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Matlock: Looking south from Jackson Tor, 1928
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Harvey Dale Mountain Limestone Quarry

Joseph Allen & Son, Crown Square

The view of Matlock, the War Memorial, High Tor and Masson hillside was taken from the recreation ground above Jackson Tor on Cavendish Road. On the extreme left is the road through Starkholmes but where the houses of Whitewood Way are today was still fields. At the entrance to Matlock Dale the quarry seems to be enveloped in a cloud of dust.

Enlargement of the County Bridge, Crown Square and Bakewell Road

Down in the town centre the buildings at Park Head, on the left of the second image, had been demolished just a few years before, leaving an open vista of the park from Crown Square. On the far side of Bakewell Road, in the middle of the picture, we can see the Railway Inn and its former stable block[1]. A little further to the right is a single storey unit with the word Garage on the roof which was probably the Premier Garage run by Bill Furniss[2].

The building with the two centrally placed chimney stacks on the photographer's side of Bakewell Road would have been Allen's Garage in 1928. Their stables, later garages are behind the main building. Next to it is an undeveloped area with a gap in the wall providing access. This was then known as Bateman's Park. On this land, next to Allen's Garage, are what look like trestle tables which were presumably market stalls. It wasn't until 1952 that the bus station was built and opened next to the market.


Enlargement of the station goods yard and, on the left, what had been the Rag Mill, later Poyser's and the works of the Curtis Cultivator Co., Ltd.

The former Rag Mill, the building with the tall chimney in the final picture, can be seen in other images on the site[3]. In 1934 patent rights for new inventions were granted to G. W. Poyser and the Curtis Cultivator Co. Ltd. of the Curtis Works in Matlock for improvement in lawnmowers; they were trading from the former mill[4].Unfortunately, in late 1937 there was a serious fire and the building burned down[5] with forty to fifty people losing their jobs[6]. The company went into voluntary liquidation in 1939[7].

In the station goods yard there was a heavy hoist, substantially built for large loads such as slabs of stone or major pieces of machinery. This one appears to be double width to enable loads to be moved from a lorry to a wagon or vice versa. The hoist had a hook, which seems to be suspended from the middle. It was unusual to find such a large hoist in a local goods yard[8].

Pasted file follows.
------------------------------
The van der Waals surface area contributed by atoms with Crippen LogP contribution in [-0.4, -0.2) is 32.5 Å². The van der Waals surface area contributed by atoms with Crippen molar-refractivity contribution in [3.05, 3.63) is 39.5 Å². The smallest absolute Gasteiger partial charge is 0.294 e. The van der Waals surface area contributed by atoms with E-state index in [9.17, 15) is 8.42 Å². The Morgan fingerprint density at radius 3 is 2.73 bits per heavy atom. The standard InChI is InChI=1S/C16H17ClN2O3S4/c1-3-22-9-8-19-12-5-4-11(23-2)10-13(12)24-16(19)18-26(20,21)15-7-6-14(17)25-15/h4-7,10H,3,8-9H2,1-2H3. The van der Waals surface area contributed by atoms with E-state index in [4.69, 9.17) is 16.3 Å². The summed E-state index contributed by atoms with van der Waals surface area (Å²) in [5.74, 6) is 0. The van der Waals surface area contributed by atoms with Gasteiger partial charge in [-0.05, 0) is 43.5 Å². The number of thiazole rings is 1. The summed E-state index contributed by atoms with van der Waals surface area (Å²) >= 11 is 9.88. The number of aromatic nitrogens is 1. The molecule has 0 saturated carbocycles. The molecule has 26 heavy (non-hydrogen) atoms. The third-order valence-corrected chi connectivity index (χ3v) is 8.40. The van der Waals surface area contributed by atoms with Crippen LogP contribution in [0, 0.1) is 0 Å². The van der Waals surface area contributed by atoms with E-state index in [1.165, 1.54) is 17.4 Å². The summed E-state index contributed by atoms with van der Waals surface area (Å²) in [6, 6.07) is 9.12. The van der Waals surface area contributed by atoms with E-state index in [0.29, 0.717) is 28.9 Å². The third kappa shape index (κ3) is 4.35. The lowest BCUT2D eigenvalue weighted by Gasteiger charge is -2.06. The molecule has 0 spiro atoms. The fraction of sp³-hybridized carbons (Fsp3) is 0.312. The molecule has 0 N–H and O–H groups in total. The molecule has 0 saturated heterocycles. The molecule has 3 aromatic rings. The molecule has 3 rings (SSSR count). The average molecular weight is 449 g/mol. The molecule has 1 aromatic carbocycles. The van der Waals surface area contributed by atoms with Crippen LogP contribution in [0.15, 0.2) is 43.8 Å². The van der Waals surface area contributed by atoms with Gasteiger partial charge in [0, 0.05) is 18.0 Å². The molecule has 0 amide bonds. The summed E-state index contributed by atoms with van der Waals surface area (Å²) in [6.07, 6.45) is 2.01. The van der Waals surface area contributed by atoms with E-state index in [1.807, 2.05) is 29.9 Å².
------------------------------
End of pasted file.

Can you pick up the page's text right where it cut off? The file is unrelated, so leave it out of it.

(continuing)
Also see: Building the Railway Line to Matlock Station | Matlock Railway Station Buildings, 2008 and before | Matlock Station: Smart's Quarry, 1928
A kit for 00 model railways gives a good view of how a wide hoist would be - click here (external link).


"Matlock Dale". Published by Valentine & Sons, Ltd., Dundee & London, No.204462J.V. Registered in 1928. This card posted on 11 Jul 1949 in Bamford, Sheffield Message, but not relevant.
Postcard in the collection of and provided by and © Ann Andrews.
Researched, written by and © Ann Andrews.
Intended for personal use only.

References (coloured links are to transcripts or more information elsewhere on this web site):

[1] When the Matlock Town Football Club Supporters Auxiliary Association was formed in 1958 the very small upstairs room of this building became the football office which they occupied until about 1979. The building was then owned by the Brewery. With thanks to Susan Tomlinson for contributing this information.

[2] William Henry Furniss advertised in Kelly's 1925 Directory - Premier Garage, Bakewell Road, with offices on Causeway Lane; Also Premier Garage, Matlock Bath.

[3] The mill chimney can also be seen on Matlock - looking towards Hackney, early 20th Century | Matlock: Holt Lane and Dale Road, about 1900 | The Popular Album of Matlock. You have to look hard, but it also can be seen on Matlock Bank and Bridge, 1900-02 (second image) and Matlock Bank, the Hall Leys and Dale Road, 1912-14 (top image). There is another view of the rag mill on The Bridge (4), and the Broad Walk.

[4] "Derby Daily Telegraph", 5 March 1934. Local inventions.

[5] "Derby Daily Telegraph", 11 November 1937. The fire was not discovered until the flames actually burst through the roof and, despite the prompt response from the fire brigade, the only this that could be saved were items from the office.

[6] "Derby Daily Telegraph", 26 November 1937. They applied to the Council to use the former tramway depot building.

[7] "Derbyshire Times", 24 November 1939.

[8] With grateful thanks to Andy Andrews for providing the hoist information.